First of all, I didn’t expect it to be silly in such an amusing way! When Andreas Maler, also a professional painter in 16th-century Upper Bavaria, is discovered hiding around a corner to secretly follow his abbey’s stonemason, not great animation occurs, but he suddenly tears open your eyes And if he then tries to justify himself, then you actually have the choice of laughing silly or stammering a lame excuse as a dialogue option. Oh, and there are even spelling mistakes in numerous speech bubbles, which are then quickly wiped away and corrected. That’s exactly my humor!
At first I almost dismissed the game as one of many indie things that just wanted to stand out with their weird art style. But then I quickly saw that no less a studio than Obsidian (The Outer Worlds, Pillars of Eternity, Fallout: New Vegas) was behind it, I took a closer look and found that director Josh Sawyer (same Pillars of Eternity and Fallout: New Vegas) New Vegas) is damn serious about the whole thing. No wonder: the man is a trained historian and just wanted to get away from fantasy and science fiction.
So the graphics, including the sparse animations, not only consistently follow the style of the early modern period, they also illustrate a full-fledged role-playing game in which decisions and dialogues play a central role. When setting Andreas’ character values, you choose whether he has learned astronomy, logic, rhetoric or something else, whether he is familiar with law, theology or medicine, where he grew up and what type of person he is, which of course all affects affects many dialogue options.
They are important because Andreas wants to solve a murder case after his friend Piero was found with a bloody knife next to the victim. That’s why he follows various leads, interviews suspects, collects clues and eventually has to identify a culprit – whether he is really responsible for the crime or not is ultimately up to you. Let me just say that these and other decisions will have consequences for the following adventure!
Of course, in the first chapter not only the final assignment of blame is important, but even before that it is often noted that one of the dialogue partners will remember a dialogue option that has just been selected. That’s why I’m also very grateful that you can read Andreas’ mind before making a decision, to review previous events in order to make a more well-thought-out decision.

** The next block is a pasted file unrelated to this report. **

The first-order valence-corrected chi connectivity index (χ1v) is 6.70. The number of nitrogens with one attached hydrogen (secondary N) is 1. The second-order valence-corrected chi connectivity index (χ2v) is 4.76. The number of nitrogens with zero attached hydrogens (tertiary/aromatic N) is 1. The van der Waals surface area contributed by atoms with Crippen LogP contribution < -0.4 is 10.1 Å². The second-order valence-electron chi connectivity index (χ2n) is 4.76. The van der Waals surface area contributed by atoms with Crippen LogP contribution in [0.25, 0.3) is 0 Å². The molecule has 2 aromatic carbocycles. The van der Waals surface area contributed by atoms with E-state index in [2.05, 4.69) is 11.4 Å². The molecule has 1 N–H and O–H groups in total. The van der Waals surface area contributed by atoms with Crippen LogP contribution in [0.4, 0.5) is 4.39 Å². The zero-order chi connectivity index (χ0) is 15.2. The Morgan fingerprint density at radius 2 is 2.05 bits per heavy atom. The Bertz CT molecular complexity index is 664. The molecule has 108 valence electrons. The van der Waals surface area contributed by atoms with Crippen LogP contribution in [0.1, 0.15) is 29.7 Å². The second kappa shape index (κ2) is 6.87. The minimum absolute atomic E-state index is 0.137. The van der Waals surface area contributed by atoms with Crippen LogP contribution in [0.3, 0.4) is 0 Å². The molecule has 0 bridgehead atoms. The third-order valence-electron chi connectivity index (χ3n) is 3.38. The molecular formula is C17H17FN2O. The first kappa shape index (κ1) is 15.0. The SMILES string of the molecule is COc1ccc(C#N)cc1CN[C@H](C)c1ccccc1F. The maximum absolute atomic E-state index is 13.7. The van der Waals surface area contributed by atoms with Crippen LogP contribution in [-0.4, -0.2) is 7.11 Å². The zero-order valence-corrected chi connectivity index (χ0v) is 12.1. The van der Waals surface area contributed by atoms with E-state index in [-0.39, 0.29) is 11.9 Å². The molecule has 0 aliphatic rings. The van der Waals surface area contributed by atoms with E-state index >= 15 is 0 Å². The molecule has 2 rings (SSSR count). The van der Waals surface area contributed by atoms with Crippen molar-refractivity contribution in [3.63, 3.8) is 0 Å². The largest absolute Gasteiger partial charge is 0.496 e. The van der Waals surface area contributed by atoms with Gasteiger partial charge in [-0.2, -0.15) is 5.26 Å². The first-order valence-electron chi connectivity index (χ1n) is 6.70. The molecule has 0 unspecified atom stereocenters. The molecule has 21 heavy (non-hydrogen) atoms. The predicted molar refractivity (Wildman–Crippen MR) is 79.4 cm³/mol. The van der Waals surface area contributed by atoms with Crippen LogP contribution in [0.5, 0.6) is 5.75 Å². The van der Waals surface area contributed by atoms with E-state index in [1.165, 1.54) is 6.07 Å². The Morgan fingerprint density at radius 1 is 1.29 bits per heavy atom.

How branched out the possible events are and whether the “secret” pursuit of the stone mason would have been completely different or whether I could have left it out altogether, is of course difficult for me to judge after the short demo. Much of this seems to be intended, but the way in which one can set momentous accents in the conversations is just pleasantly open.
Incidentally, I also set such an accent in a mini-game, which was only available separately from the actual demo, but was still extremely interesting. It’s a form of poker, if I interpret it correctly (card games aren’t my specialty), but it’s actually not just about making money. Rather, the four participants also talk to each other, from which important information can be drawn.
In any case, one of the card players eventually asks for a round of beers while chatting to the waitress, which struck me as suspicious. In order not to be cheated, I dropped out of the current round – albeit not without asking the developer present if I was completely on the wrong track. He replied with a very, very meaningful grin and said that he could neither confirm nor deny this. Well, I’m excited!
There are supposed to be more mini-games like this and as I said: Since Sawyer and his team really seem to have succeeded in knitting an interesting and highly amusing detective game around the decisions of their role-playing game, I count this not entirely accurate history lesson among the games, I’m really looking forward to their appearance.